CLARIFICATION: An earlier version of this story incorrectly stated that the Directors Guild of America had not honored Alice Guy Blache's achievements as a director and there was an ongoing campaign to rectify that. The DGA would like us to clarify that it has already taken action to give Ms. Blache a posthumous "Special Directorial Award for Lifetime Achievement" in honor of her groundbreaking career. The decision was taken last year but a public ceremony is yet to take place.
London, England (CNN) -- As Helen Reddy's 1970s feminist anthem "I Am Woman" blasted through the speakers of the Kodak Theater in Los Angeles, a squall of shrieks greeted Kathryn Bigelow's exit from the Oscars stage.
A few moments before, Barbra Streisand's cry "Well, the time has come," had put an end to one of the longest omissions in the 82-year history of the Academy Awards: A woman filmmaker had finally won the Best Director prize.
Bigelow's historic win -- for powerful war thriller "The Hurt Locker" -- was quickly hailed as a milestone for the shrinking pool of female filmmakers, who more often than not find themselves cornered in an overwhelmingly male-dominated industry.
The breakthrough victory exposed one of Hollywood's most startling statistics: Bigelow was only the fourth woman in the history of the Oscars to be nominated for best director.
It also marked a perfect occasion to unearth one of cinema's forgotten truths: the fact that much of its early history has been written by pioneering women whose forward and novel thinking helped lay the foundations for the industry's subsequent explosion.
One such visionary was Alice Guy Blache, an obscured hero of cinema's early years -- she is considered to be the world's first female director and the first woman who created storied film.
Born in a Parisian suburb in 1873, Guy Blache started her career as a secretary to French movie pioneer Leon Gaumont in 1894. She is credited with the idea of being the first person to see beyond the camera's scientific uses, turning it into a fiction film tool.
In 1896, she made her directorial debut with "La Fee aux Choux" ("The Cabbage Fairy"), a 60-second short film believed to be the first ever fiction film.
Guy Blache ran the production of unit of Gaumont Film Company in Paris until 1907 when she moved with husband Herbert Blache to the U.S. Three years later, she created her own company, Solax, and in 1912 she spent more than $100,000 to set up a studio in Fort Lee, New Jersey, becoming the first woman to own and run a studio plant.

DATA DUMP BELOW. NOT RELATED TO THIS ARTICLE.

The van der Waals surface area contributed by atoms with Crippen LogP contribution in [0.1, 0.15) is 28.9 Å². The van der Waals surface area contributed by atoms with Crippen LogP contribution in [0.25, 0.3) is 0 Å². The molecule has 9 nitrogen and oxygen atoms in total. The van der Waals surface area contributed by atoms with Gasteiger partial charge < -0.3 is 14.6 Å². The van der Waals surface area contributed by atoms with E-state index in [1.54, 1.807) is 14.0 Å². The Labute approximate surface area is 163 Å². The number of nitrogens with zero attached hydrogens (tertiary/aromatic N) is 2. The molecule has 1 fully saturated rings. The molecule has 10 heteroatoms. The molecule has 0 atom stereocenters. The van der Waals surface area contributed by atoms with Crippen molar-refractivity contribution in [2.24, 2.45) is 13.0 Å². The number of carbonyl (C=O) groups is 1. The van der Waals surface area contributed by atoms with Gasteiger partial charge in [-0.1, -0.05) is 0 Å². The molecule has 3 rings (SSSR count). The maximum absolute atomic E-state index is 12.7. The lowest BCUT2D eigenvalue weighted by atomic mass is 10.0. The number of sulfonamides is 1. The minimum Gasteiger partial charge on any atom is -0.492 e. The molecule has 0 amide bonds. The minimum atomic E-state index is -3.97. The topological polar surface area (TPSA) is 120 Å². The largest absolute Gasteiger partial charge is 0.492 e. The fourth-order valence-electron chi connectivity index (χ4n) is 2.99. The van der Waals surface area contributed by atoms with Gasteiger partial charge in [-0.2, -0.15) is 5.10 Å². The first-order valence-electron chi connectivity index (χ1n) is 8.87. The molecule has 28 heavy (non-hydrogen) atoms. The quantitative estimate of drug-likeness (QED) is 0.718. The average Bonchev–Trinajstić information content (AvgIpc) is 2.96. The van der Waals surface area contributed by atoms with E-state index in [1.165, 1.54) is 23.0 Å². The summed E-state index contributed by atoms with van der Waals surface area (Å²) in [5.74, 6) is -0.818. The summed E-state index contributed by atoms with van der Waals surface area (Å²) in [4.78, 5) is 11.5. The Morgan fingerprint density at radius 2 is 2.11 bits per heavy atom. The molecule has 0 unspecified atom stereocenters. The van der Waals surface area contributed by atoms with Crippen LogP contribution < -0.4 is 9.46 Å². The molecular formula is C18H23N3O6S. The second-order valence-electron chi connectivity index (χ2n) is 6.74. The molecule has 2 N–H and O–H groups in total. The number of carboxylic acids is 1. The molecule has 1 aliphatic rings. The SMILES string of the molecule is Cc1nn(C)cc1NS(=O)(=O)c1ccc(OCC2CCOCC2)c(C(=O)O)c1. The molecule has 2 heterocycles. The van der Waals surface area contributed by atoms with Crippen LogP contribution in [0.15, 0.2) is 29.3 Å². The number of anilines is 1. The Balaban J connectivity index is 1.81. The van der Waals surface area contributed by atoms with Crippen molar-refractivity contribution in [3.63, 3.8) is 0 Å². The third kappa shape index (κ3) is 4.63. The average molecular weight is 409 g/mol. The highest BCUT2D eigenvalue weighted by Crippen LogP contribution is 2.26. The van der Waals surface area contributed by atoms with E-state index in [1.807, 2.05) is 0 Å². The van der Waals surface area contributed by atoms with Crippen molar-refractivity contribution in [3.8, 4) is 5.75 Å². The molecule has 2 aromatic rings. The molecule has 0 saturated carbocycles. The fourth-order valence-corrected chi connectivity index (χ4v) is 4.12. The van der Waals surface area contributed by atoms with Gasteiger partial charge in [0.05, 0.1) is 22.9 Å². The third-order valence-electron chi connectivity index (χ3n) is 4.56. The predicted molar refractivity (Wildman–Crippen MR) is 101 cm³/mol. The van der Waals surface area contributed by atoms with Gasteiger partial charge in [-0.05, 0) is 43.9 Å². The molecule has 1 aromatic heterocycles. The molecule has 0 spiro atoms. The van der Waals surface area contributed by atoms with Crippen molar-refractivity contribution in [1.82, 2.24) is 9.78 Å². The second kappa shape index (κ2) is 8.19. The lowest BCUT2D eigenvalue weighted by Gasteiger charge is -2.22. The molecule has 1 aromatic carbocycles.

Until 1920, Guy Blache directed, wrote, and/or produced more than 1,000 movies, including more than 100 synchronized sound films long before sound was even used in cinema.
But despite the depth of her work (she directed from westerns and biblical epics to melodramas and romantic comedies), her contribution in shaping early cinematic history is often overlooked, helped by the fact that most of her work had gone missing for much part of the last century.
When Guy Blache passed away in 1968, at the age of 95, she believed that almost her entire catalogue of films didn't exist. However, over the last few decades about 130 of her movies have been located and uncovered. And lately, the world is starting to take notice.
Last November, the Whitney Museum of American Art dedicated a series of events to her memory, exposing more than 80 of her rare films to the public for the first time.
Also, the National Board of Directors of the Directors Guild of America has voted to award Guy Blache a posthumous "Special Directorial Award for Lifetime Achievement" in honor of her groundbreaking career.
The move, which follows a campaign by Fort Lee Film Commission, is expected to shed light on her long forgotten story.
"It's sad that Alice Guy Blache's wonderful story is not known by people," Nancy O'Mallon, filmmaker and vice chairman of the Bergen County Lee Film Commission, told CNN.
While Bigelow's Oscar win has helped put the spotlight back on female directors, rescuing Guy Blache's story from oblivion can be used as an inspiration for women thinking about becoming film directors, according to O'Mallon.
After all, this was a pioneering female filmmaker making movies long before women were even allowed to vote.
"Alice had a vision of what she wanted to achieve and I get the sense she never looked at being a woman as a disadvantage," O'Mallon said.
"Her most important legacy is her fearlessness with which she directed and achieved her goals in life; she started as a very young woman and from the beginning of her career she followed her curiosity and desire to do good stories," she added.